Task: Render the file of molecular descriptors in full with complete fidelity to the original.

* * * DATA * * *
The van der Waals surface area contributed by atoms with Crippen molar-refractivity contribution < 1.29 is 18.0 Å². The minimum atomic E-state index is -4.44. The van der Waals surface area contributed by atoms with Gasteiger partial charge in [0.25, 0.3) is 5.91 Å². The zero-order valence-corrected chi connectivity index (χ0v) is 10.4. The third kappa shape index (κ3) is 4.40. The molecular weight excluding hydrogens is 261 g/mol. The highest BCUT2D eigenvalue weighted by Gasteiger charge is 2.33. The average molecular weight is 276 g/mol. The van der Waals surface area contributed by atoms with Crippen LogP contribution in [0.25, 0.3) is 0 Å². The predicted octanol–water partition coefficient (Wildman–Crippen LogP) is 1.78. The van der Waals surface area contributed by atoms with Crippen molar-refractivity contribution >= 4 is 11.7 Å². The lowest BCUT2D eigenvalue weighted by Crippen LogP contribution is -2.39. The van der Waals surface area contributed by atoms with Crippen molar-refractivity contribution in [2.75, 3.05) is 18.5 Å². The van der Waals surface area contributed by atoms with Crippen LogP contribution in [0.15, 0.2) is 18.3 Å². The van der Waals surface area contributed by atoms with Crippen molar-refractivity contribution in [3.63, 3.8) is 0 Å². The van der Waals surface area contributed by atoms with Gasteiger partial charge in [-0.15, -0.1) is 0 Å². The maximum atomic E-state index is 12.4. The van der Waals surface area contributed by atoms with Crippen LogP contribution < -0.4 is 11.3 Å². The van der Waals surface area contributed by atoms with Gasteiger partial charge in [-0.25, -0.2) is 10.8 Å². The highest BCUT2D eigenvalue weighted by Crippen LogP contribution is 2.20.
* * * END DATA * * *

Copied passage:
The van der Waals surface area contributed by atoms with Crippen molar-refractivity contribution < 1.29 is 18.0 Å². The minimum atomic E-state index is -4.44. The van der Waals surface area contributed by atoms with Gasteiger partial charge in [0.25, 0.3) is 5.91 Å². The zero-order valence-corrected chi connectivity index (χ0v) is 10.4. The third kappa shape index (κ3) is 4.40. The molecular weight excluding hydrogens is 261 g/mol. The highest BCUT2D eigenvalue weighted by Gasteiger charge is 2.33. The average molecular weight is 276 g/mol. The van der Waals surface area contributed by atoms with Crippen LogP contribution in [0.25, 0.3) is 0 Å². The predicted octanol–water partition coefficient (Wildman–Crippen LogP) is 1.78. The van der Waals surface area contributed by atoms with Crippen molar-refractivity contribution >= 4 is 11.7 Å². The lowest BCUT2D eigenvalue weighted by Crippen LogP contribution is -2.39. The van der Waals surface area contributed by atoms with Crippen molar-refractivity contribution in [2.75, 3.05) is 18.5 Å². The van der Waals surface area contributed by atoms with Crippen LogP contribution in [0.15, 0.2) is 18.3 Å². The van der Waals surface area contributed by atoms with Crippen molar-refractivity contribution in [3.63, 3.8) is 0 Å². The van der Waals surface area contributed by atoms with Gasteiger partial charge in [-0.15, -0.1) is 0 Å². The maximum atomic E-state index is 12.4. The van der Waals surface area contributed by atoms with Crippen LogP contribution < -0.4 is 11.3 Å². The van der Waals surface area contributed by atoms with Gasteiger partial charge in [-0.25, -0.2) is 10.8 Å². The highest BCUT2D eigenvalue weighted by Crippen LogP contribution is 2.20.